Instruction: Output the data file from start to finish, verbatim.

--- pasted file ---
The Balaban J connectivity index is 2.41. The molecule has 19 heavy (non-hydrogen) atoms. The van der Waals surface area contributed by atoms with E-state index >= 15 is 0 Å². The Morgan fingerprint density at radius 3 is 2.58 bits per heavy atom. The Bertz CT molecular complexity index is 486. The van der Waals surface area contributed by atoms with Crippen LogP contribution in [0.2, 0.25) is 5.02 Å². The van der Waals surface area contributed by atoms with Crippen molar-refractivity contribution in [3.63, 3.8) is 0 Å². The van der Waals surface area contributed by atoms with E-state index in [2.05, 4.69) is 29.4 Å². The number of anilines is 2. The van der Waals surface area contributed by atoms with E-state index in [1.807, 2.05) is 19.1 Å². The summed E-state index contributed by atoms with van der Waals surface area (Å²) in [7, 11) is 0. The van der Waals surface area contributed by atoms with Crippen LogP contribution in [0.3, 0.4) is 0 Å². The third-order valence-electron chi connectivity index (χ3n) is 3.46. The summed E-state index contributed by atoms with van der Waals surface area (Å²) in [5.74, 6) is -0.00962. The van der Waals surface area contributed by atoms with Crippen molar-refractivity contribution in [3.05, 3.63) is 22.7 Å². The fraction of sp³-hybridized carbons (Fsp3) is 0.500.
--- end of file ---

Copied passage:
The Balaban J connectivity index is 2.41. The molecule has 19 heavy (non-hydrogen) atoms. The van der Waals surface area contributed by atoms with E-state index >= 15 is 0 Å². The Morgan fingerprint density at radius 3 is 2.58 bits per heavy atom. The Bertz CT molecular complexity index is 486. The van der Waals surface area contributed by atoms with Crippen LogP contribution in [0.2, 0.25) is 5.02 Å². The van der Waals surface area contributed by atoms with Crippen molar-refractivity contribution in [3.63, 3.8) is 0 Å². The van der Waals surface area contributed by atoms with E-state index in [2.05, 4.69) is 29.4 Å². The number of anilines is 2. The van der Waals surface area contributed by atoms with E-state index in [1.807, 2.05) is 19.1 Å². The summed E-state index contributed by atoms with van der Waals surface area (Å²) in [7, 11) is 0. The van der Waals surface area contributed by atoms with Crippen LogP contribution in [0.3, 0.4) is 0 Å². The third-order valence-electron chi connectivity index (χ3n) is 3.46. The summed E-state index contributed by atoms with van der Waals surface area (Å²) in [5.74, 6) is -0.00962. The van der Waals surface area contributed by atoms with Crippen molar-refractivity contribution in [3.05, 3.63) is 22.7 Å². The fraction of sp³-hybridized carbons (Fsp3) is 0.500.